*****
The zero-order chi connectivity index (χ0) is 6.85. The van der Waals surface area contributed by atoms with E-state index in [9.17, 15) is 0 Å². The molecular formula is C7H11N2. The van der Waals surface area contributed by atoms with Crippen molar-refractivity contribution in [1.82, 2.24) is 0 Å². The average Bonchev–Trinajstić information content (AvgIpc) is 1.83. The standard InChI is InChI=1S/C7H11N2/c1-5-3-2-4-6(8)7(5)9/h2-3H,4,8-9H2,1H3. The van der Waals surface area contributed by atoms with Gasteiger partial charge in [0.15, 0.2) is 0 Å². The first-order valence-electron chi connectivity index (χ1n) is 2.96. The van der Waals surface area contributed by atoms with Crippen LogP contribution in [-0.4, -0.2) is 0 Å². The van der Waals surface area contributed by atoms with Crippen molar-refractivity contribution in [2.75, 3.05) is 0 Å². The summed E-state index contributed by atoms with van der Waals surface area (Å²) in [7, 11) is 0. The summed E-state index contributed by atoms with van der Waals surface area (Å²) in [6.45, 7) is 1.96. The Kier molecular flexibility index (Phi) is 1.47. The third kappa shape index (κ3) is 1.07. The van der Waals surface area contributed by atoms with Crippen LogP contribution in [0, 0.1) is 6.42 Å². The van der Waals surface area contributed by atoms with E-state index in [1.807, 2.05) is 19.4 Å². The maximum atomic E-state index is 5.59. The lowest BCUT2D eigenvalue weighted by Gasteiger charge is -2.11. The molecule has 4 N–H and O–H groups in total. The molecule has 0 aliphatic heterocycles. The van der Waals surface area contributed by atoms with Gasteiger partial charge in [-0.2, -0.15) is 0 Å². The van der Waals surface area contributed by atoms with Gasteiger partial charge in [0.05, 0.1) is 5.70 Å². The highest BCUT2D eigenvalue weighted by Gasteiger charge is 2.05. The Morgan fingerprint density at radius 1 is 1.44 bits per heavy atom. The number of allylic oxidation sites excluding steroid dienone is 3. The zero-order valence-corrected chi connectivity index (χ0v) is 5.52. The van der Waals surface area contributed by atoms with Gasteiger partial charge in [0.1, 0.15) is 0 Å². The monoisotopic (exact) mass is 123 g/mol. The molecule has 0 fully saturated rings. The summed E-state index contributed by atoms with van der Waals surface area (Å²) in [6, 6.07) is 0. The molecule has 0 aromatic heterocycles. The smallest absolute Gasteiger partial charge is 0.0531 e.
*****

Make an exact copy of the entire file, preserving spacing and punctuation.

The zero-order chi connectivity index (χ0) is 6.85. The van der Waals surface area contributed by atoms with E-state index in [9.17, 15) is 0 Å². The molecular formula is C7H11N2. The van der Waals surface area contributed by atoms with Crippen molar-refractivity contribution in [1.82, 2.24) is 0 Å². The average Bonchev–Trinajstić information content (AvgIpc) is 1.83. The standard InChI is InChI=1S/C7H11N2/c1-5-3-2-4-6(8)7(5)9/h2-3H,4,8-9H2,1H3. The van der Waals surface area contributed by atoms with Gasteiger partial charge in [0.15, 0.2) is 0 Å². The first-order valence-electron chi connectivity index (χ1n) is 2.96. The van der Waals surface area contributed by atoms with Crippen LogP contribution in [-0.4, -0.2) is 0 Å². The van der Waals surface area contributed by atoms with Crippen molar-refractivity contribution in [2.75, 3.05) is 0 Å². The summed E-state index contributed by atoms with van der Waals surface area (Å²) in [7, 11) is 0. The summed E-state index contributed by atoms with van der Waals surface area (Å²) in [6.45, 7) is 1.96. The Kier molecular flexibility index (Phi) is 1.47. The third kappa shape index (κ3) is 1.07. The van der Waals surface area contributed by atoms with Crippen LogP contribution in [0, 0.1) is 6.42 Å². The van der Waals surface area contributed by atoms with E-state index in [1.807, 2.05) is 19.4 Å². The maximum atomic E-state index is 5.59. The lowest BCUT2D eigenvalue weighted by Gasteiger charge is -2.11. The molecule has 4 N–H and O–H groups in total. The molecule has 0 aliphatic heterocycles. The van der Waals surface area contributed by atoms with Gasteiger partial charge in [-0.2, -0.15) is 0 Å². The van der Waals surface area contributed by atoms with Gasteiger partial charge in [0.05, 0.1) is 5.70 Å². The highest BCUT2D eigenvalue weighted by Gasteiger charge is 2.05. The Morgan fingerprint density at radius 1 is 1.44 bits per heavy atom. The number of allylic oxidation sites excluding steroid dienone is 3. The zero-order valence-corrected chi connectivity index (χ0v) is 5.52. The van der Waals surface area contributed by atoms with Gasteiger partial charge in [0.1, 0.15) is 0 Å². The monoisotopic (exact) mass is 123 g/mol. The molecule has 0 fully saturated rings. The summed E-state index contributed by atoms with van der Waals surface area (Å²) in [6, 6.07) is 0. The molecule has 0 aromatic heterocycles. The smallest absolute Gasteiger partial charge is 0.0531 e.